We need the character traits as never before. If wonder and hope characterize our relationship to the earth and its creatures, our lives will be transformed.
Wonder and hope—the Bible has much to say about each of these traits of character.
When we think of how the Biblical writes encourage us to engage the temptations of our day we might fixate on the prophetic indictments of wealth or dishonesty or injustice. However, these are not the only temptations lurking: there is also boredom and disenchantment. This is the feeling that the world lacks depth. This is the feeling that the only interesting things are artificial creations, chemical hits or manufactured emotions. Boredom and disenchantment are not far from despair and cynicism.
Wonder and hope are biblical responses to these temptations. The poet of Psalm 104 looks at the springs gushing in the valleys, the birds making their living on the stream banks and singing in the branches, the grass the feeds the cattle, the many plants that feed us, the cedar trees, the stork nesting in the fir, the wild goats in the mountains, the moon marking the seasons, the hunters that prowl at night.
The poet finds all this amazing and interesting—even more so because through these ecological relationships shines the light of God’s wisdom and majesty. If the life of the coho salmon is interesting in its own right, how much more when we understand it as a reflection of God?
Joining the psalmist in wonder is not particularly hard. It can start as simply as Carson suggests, with being purposeful about our listening, or digging out that old magnifying glass.
You can be more ambitious: learn to identify the tree species of our city, trace the water from your tap to its source and from your drain to its outflow, begin a life list of birds you have seen.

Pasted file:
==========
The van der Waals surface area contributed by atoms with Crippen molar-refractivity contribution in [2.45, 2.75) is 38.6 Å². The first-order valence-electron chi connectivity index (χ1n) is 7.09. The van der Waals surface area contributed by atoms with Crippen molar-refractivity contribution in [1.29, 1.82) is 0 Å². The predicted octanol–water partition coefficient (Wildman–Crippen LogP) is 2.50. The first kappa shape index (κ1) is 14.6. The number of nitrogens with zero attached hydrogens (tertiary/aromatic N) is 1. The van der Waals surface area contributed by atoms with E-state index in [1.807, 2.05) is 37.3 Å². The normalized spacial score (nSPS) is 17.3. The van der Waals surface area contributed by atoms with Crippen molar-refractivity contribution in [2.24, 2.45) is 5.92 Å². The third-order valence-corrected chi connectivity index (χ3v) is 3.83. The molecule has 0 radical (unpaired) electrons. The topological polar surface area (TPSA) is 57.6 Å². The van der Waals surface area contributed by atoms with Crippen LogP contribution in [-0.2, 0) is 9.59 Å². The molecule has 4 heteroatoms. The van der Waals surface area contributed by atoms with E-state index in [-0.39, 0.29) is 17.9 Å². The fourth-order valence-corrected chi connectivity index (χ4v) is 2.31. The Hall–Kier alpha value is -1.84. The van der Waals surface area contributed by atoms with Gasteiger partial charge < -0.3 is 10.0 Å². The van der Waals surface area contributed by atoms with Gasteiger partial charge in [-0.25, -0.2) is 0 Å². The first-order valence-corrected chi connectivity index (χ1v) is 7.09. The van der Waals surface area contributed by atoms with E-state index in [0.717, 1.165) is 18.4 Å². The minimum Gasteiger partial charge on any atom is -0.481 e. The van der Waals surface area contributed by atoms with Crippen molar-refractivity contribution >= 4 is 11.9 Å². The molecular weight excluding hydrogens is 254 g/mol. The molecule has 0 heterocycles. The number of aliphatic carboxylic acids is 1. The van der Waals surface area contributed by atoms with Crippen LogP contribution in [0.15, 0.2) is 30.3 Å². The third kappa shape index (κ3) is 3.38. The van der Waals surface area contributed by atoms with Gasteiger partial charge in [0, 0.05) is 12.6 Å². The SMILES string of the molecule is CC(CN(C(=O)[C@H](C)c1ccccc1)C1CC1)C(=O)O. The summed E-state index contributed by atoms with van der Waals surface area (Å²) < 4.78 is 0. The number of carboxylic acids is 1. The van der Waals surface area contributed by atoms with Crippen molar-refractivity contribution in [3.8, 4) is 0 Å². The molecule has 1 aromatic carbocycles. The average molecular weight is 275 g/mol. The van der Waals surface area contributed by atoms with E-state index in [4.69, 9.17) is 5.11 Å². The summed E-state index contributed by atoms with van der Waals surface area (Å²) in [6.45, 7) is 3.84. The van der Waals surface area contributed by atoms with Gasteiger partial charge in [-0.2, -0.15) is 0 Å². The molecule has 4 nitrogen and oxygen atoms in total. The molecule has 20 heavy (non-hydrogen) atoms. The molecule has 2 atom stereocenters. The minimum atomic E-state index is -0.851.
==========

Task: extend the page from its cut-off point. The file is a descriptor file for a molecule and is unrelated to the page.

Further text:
You can take on a question: The lichen you find on rocks, what is that? Where are the ruby throated hummingbirds now? How do animals go without eating for months and lose all their muscle mass?
Cultivate wonder! With wonder comes joy.
Along with wonder we also need hope. The entire Bible speaks to hope. There is the hope that God will work with the faithful. There is hope fulfilled: the enslaved freed, those who walked in darkness seeing light, the sick being healed. In I Corinthians 15 the apostle Paul points to the catalyst of Christian hope. If even death and violence could not conquer the Anointed One, then we have reason for hope. It is not merely wishful thinking. Paul employs hope, along with faith and love, to form a tripod of wellbeing.
There are reasons for ecological hope beyond the Bible. Leave a field fallow and it will grow trees. Stop maintaining an asphalt road and blades of grass will shred it. The community of nations has dealt positively with large-scale problems too: the thinning of atmospheric ozone and acid rain. There are species flourishing now, that were on the brink in past generations: elk and white-tailed deer have reclaimed much of their range. There are some hills that now feel the hooves of bison that did not for decades. There is reason for hope.
In the Bible hope in God’s victory over violence and sin is an invitation for participation. We not only experience reconciliation with God, but we are equipped to extend it. Hope energizes change.
Cultivate hope! With hope comes joy.
Hope and wonder—feed them, nurture them, defend them. Join God’s Spirit in the work of transformation.